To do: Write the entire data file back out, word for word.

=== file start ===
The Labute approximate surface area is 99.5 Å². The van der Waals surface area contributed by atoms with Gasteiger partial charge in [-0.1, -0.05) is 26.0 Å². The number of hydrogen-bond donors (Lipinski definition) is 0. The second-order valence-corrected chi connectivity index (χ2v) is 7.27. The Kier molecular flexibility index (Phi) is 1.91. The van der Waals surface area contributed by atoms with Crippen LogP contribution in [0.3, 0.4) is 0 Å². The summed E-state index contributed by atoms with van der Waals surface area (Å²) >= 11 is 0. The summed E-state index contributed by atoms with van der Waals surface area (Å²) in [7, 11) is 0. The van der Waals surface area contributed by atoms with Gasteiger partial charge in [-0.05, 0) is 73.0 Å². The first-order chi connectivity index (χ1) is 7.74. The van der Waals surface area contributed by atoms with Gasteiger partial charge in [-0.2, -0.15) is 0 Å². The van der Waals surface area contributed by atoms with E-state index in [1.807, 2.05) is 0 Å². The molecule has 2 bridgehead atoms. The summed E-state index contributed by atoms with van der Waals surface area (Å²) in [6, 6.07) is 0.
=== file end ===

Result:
The Labute approximate surface area is 99.5 Å². The van der Waals surface area contributed by atoms with Gasteiger partial charge in [-0.1, -0.05) is 26.0 Å². The number of hydrogen-bond donors (Lipinski definition) is 0. The second-order valence-corrected chi connectivity index (χ2v) is 7.27. The Kier molecular flexibility index (Phi) is 1.91. The van der Waals surface area contributed by atoms with Crippen LogP contribution in [0.3, 0.4) is 0 Å². The summed E-state index contributed by atoms with van der Waals surface area (Å²) >= 11 is 0. The summed E-state index contributed by atoms with van der Waals surface area (Å²) in [7, 11) is 0. The van der Waals surface area contributed by atoms with Gasteiger partial charge in [-0.05, 0) is 73.0 Å². The first-order chi connectivity index (χ1) is 7.74. The van der Waals surface area contributed by atoms with Gasteiger partial charge in [-0.2, -0.15) is 0 Å². The van der Waals surface area contributed by atoms with E-state index in [1.807, 2.05) is 0 Å². The molecule has 2 bridgehead atoms. The summed E-state index contributed by atoms with van der Waals surface area (Å²) in [6, 6.07) is 0.